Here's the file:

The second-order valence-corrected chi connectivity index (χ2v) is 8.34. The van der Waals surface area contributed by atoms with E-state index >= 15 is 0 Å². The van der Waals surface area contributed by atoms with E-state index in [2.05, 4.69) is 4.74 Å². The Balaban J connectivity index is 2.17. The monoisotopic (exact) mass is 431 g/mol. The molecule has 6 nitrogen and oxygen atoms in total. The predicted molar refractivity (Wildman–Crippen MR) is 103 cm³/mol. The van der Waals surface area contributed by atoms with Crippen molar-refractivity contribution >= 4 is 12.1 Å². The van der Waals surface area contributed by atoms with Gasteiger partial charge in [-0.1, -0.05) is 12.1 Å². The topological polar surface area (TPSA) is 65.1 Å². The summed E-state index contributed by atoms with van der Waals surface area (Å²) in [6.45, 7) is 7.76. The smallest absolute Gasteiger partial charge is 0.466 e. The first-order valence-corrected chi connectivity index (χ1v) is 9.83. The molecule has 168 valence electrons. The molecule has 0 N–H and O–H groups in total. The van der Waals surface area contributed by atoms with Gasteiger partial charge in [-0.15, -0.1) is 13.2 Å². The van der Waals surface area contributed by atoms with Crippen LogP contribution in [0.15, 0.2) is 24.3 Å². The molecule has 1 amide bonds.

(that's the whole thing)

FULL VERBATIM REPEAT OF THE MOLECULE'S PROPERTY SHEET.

The second-order valence-corrected chi connectivity index (χ2v) is 8.34. The van der Waals surface area contributed by atoms with E-state index >= 15 is 0 Å². The van der Waals surface area contributed by atoms with E-state index in [2.05, 4.69) is 4.74 Å². The Balaban J connectivity index is 2.17. The monoisotopic (exact) mass is 431 g/mol. The molecule has 6 nitrogen and oxygen atoms in total. The predicted molar refractivity (Wildman–Crippen MR) is 103 cm³/mol. The van der Waals surface area contributed by atoms with Crippen molar-refractivity contribution >= 4 is 12.1 Å². The van der Waals surface area contributed by atoms with Gasteiger partial charge in [-0.1, -0.05) is 12.1 Å². The topological polar surface area (TPSA) is 65.1 Å². The summed E-state index contributed by atoms with van der Waals surface area (Å²) in [6.45, 7) is 7.76. The smallest absolute Gasteiger partial charge is 0.466 e. The first-order valence-corrected chi connectivity index (χ1v) is 9.83. The molecule has 168 valence electrons. The molecule has 0 N–H and O–H groups in total. The van der Waals surface area contributed by atoms with Gasteiger partial charge in [-0.15, -0.1) is 13.2 Å². The van der Waals surface area contributed by atoms with Crippen LogP contribution in [0.15, 0.2) is 24.3 Å². The molecule has 1 amide bonds.